(2) Replacing the tyres. Small wheels mean that your tyres will wear out much quicker than you think. Even the best of tyres if you are cycling past 1000 kilometres will start to show some wear and tear, especially in the rear wheel. After my first extended tour on a Brompton where I had to swap rear and front tyres half way through my journey I decided it is a good idea to bring two new tyres with me in case I need. Being small means that they are lighter and that they can be easily slid on the outside of my backpack, a perfect and unobtrusive way to carry them for any emergency. In my experience 16" tyres in most countries are associated with children bikes and even though you could access a bike shop easily you might not find a spare Schwalbe Marathon in that size and what is on offer might be completely unsuitable for your purpose.

(3) Adjusting a Sturmy Archer gear cable. In order to have your gears perform well it is sometime necessary to adjust the little chain alignment. If you removed the back wheel you had to learn to losen that anyhow so it should be something you are familiar with already.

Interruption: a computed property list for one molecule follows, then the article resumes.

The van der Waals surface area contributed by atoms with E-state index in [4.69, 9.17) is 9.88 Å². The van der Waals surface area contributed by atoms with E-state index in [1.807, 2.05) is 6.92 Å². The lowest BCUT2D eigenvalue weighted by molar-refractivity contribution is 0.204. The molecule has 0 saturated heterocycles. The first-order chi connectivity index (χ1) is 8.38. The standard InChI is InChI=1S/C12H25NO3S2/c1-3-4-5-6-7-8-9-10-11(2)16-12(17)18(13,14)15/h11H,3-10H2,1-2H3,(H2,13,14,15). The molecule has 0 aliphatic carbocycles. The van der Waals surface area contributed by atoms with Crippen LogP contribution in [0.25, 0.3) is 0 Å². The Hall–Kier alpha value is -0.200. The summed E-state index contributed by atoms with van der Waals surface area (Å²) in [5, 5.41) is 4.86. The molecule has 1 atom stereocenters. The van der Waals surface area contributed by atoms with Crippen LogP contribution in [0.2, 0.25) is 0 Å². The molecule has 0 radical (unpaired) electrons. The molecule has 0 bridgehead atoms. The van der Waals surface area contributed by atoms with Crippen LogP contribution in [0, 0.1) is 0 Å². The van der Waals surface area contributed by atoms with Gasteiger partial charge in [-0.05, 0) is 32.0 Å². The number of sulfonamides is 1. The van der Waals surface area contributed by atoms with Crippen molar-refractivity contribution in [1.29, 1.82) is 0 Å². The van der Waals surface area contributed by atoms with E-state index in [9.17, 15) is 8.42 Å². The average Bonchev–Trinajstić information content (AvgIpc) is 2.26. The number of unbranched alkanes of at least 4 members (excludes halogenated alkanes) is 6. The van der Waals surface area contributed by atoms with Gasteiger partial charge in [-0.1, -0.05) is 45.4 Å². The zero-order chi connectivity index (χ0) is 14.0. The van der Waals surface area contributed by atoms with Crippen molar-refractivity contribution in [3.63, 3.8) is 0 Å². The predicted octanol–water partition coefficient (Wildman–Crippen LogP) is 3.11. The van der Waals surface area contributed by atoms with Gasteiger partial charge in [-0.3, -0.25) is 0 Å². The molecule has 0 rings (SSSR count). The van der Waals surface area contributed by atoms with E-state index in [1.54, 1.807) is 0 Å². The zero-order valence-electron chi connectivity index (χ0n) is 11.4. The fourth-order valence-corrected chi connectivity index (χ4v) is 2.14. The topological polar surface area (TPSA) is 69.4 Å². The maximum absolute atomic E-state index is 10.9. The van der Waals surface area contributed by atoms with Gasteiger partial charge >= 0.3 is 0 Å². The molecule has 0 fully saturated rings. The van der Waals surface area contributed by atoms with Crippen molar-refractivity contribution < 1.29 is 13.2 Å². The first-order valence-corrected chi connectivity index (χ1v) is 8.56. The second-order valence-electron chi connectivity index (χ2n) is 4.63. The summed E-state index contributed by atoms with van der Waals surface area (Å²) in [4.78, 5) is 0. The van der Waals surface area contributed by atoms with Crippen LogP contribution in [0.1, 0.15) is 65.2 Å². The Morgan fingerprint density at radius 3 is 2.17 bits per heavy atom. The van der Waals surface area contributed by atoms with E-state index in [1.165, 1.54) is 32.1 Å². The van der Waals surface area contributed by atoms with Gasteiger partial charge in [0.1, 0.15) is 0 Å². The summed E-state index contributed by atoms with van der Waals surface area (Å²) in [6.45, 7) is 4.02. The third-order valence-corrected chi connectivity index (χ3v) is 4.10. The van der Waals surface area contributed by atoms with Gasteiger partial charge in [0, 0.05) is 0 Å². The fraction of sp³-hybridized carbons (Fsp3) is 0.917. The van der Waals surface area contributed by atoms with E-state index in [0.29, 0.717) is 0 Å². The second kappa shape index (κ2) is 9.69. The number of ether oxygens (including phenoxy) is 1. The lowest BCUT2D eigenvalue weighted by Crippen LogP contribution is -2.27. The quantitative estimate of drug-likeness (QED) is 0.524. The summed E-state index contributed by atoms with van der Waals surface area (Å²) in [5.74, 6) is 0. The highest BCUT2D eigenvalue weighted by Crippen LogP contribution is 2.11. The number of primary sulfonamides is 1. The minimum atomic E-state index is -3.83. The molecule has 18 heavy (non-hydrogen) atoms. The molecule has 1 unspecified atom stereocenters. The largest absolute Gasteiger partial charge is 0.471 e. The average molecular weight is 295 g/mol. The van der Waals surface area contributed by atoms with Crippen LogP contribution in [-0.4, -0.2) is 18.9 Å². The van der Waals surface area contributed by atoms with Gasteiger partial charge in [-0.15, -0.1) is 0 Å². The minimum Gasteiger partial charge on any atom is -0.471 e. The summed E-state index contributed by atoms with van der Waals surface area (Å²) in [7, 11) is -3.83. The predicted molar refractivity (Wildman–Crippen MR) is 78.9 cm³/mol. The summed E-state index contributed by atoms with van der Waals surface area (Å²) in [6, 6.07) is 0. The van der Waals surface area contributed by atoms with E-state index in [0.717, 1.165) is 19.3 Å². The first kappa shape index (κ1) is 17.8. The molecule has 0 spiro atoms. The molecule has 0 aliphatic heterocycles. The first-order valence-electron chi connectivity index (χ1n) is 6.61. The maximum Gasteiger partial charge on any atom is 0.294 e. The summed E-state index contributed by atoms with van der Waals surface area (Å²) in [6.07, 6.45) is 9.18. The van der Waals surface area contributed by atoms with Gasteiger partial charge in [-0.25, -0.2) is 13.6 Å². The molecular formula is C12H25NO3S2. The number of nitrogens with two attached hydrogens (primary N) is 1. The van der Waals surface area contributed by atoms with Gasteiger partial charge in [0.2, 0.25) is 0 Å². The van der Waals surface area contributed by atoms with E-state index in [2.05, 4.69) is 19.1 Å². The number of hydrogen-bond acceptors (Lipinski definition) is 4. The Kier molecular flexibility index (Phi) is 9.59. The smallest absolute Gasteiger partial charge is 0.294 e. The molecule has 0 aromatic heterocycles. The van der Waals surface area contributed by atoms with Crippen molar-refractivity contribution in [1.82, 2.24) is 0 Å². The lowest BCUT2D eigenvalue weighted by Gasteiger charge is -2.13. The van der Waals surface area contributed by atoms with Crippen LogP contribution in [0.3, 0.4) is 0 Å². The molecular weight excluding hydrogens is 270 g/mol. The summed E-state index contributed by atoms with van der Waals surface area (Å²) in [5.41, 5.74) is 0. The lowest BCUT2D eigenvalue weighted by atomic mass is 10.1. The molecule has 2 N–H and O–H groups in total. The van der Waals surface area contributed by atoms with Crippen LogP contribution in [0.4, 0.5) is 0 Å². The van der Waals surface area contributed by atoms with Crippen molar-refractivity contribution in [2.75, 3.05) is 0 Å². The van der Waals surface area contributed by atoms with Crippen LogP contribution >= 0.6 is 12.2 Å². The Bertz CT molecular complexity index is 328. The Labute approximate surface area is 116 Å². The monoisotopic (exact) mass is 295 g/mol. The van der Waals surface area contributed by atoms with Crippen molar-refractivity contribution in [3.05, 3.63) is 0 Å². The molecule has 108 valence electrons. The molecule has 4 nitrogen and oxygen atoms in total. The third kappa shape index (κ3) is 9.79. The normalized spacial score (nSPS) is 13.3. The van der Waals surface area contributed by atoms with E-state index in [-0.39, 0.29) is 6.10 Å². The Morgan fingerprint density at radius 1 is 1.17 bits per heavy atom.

(4) Lubricating the bike. This is straight forward but again a Brompton bike is built in a different way and it is important to know which parts need lubricating and which part don't. Any extended tour involves you cycling for days and chances that you will also encounter bad conditions such as rain or dust on the road means that your bicycle will need some more attention in this department too.

(5) Learn to carry out basic safety checks. These are often found in the manual that came with your bike. Make sure you do this before you start your tour in order to assess the condition of the bike after it was transported to your destination. Get into the habit of having a quick check each day following the manual recommendations.